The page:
A leading Jewish educator has launched a scathing attack on the admissions policies of British faith schools.

Rabbi Jonathan Romain

Rabbi Jonathan Romain

Rabbi Dr Jonathan Romain, chairman of the Accord coalition for inclusive education, hit out after the results of a new survey revealed that poor pupils are more likely to get a place at schools which do not select on religious grounds.

Romain claims the report reveals the “hypocrisy of those who claim religiously selective schools serve the community at large”.

Figures released this week by the Fair Admissions Campaign showed Church of England comprehensives which do not select on faith admitted four percent more pupils eligible for free school meals than would be expected compared to their area.

By contrast, Church of England schools whose admission criteria allowed for full selection on religious grounds admitted 31 percent fewer children on free school meals than would be expected for their area, the figures showed.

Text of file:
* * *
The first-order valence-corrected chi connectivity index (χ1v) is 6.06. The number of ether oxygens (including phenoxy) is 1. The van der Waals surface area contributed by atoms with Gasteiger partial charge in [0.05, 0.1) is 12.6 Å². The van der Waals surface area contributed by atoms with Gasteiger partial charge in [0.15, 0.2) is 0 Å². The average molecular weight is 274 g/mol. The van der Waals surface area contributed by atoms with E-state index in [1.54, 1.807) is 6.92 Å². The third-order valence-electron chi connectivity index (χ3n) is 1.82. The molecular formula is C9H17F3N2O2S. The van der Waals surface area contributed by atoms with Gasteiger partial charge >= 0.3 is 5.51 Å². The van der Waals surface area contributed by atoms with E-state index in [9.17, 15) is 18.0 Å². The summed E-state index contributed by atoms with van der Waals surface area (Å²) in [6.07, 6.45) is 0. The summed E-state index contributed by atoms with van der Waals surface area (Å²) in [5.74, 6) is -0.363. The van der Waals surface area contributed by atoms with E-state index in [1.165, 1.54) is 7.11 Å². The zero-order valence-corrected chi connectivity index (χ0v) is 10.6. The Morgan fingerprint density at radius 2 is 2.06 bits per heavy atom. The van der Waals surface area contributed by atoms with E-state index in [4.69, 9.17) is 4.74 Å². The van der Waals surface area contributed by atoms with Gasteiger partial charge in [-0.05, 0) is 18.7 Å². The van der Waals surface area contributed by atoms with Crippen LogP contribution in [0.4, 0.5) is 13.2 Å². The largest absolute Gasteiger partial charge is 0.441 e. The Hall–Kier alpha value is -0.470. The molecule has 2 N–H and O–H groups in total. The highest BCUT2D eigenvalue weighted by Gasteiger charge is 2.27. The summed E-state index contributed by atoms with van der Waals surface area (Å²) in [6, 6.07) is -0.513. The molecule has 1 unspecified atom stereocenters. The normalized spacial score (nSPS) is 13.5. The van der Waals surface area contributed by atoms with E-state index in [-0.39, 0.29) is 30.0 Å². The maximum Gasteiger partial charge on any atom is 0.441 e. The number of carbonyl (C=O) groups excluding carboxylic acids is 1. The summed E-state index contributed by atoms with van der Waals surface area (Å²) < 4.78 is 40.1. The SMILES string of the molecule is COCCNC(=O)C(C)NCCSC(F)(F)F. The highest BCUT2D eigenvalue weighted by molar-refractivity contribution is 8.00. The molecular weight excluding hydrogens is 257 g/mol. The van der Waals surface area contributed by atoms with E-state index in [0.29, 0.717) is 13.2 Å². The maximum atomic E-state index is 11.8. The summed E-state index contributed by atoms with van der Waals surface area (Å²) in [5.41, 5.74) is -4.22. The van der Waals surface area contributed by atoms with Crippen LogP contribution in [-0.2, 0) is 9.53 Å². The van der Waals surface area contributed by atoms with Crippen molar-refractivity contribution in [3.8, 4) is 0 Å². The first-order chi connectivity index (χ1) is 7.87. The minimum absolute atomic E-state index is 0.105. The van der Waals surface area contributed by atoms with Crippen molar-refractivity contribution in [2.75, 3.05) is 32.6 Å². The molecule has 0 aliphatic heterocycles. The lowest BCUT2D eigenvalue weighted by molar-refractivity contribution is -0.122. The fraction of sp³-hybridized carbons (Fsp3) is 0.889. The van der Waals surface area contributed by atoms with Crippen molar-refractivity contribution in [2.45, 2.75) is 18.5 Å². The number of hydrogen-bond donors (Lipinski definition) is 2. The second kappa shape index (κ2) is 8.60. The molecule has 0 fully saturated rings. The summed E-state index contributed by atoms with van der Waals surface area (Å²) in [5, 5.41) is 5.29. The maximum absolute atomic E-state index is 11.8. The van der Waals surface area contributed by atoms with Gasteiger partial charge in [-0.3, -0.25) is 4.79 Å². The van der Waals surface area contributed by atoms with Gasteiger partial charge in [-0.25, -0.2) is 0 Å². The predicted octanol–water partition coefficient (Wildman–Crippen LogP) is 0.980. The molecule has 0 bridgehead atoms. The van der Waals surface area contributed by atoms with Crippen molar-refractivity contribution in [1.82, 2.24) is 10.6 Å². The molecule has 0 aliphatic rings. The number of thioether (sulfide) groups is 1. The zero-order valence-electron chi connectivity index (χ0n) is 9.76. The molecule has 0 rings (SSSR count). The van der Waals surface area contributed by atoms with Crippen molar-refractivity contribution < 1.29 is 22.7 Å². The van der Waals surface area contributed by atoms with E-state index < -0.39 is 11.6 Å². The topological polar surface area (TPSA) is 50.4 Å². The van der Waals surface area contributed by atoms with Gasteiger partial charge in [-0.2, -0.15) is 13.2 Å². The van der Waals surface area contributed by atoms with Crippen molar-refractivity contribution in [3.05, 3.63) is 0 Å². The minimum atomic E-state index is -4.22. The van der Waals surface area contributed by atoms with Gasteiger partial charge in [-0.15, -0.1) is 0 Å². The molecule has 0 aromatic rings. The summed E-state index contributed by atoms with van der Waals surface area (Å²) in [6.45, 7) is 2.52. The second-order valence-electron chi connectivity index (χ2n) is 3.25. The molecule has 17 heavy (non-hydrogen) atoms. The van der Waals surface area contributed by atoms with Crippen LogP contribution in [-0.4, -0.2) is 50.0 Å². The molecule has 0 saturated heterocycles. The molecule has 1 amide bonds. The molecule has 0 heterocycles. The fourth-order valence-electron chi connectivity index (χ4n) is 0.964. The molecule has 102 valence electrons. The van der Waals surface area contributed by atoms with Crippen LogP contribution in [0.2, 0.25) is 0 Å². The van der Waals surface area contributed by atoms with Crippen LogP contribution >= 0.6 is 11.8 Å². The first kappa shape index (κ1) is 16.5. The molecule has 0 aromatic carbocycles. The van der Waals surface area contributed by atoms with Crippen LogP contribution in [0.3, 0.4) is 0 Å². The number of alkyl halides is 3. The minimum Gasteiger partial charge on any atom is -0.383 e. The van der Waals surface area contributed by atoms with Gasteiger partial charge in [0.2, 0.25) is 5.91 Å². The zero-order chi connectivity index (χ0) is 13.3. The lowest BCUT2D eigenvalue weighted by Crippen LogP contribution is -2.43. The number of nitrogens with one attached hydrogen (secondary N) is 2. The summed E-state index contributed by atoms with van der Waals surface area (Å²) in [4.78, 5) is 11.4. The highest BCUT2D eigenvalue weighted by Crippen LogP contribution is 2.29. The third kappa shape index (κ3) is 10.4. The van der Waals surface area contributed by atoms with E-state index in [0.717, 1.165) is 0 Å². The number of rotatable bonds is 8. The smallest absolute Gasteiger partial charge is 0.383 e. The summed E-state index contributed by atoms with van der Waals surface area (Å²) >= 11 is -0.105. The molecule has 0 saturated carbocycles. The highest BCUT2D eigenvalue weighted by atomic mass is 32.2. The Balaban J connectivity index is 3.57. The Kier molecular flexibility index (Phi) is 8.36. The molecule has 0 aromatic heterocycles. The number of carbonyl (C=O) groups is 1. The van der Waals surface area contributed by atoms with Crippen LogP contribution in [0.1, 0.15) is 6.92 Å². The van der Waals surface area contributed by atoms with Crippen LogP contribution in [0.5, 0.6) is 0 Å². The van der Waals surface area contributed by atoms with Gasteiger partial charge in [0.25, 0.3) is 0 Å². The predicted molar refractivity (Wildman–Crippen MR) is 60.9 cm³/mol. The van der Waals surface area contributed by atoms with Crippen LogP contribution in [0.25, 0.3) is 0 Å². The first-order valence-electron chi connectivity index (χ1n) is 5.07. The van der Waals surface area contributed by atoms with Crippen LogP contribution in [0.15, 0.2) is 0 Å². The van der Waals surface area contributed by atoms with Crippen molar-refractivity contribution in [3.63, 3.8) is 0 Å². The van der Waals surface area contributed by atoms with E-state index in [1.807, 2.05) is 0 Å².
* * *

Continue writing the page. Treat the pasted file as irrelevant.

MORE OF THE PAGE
The statistics, based on comparison with population samples smaller than local authority boundaries, were included in analysis released by the campaign – which opposes selection of pupils by state schools on the basis of religion.

The figures from the campaign showed secular comprehensive secondaries admitted 11 percent more pupils eligible for free school meals than would be expected given their areas.

But comprehensive Jewish secondaries admitted 61 percent fewer , Church of England secondaries 10 percent fewer, Roman Catholic secondaries 24 percent fewerand Muslim secondaries 25 61 percent fewer, according to the campaign figures.

Rabbi Romain said: “This new research exposes the hypocrisy of those who claim religiously selective schools serve the community at large. It reveals that they not only further segregate children on religious and ethnic grounds, but also are skewed towards serving the affluent at the expense of the deprived.

“Crucially, the research also shows that the more a school is permitted to select children by faith, the greater the extent to which it is likely to socio-economically segregate.

“The data poses some very awkward questions for the state-funded faith school sector, especially as many people of faith are appalled that schools that should focus on the poor have become so elitist.”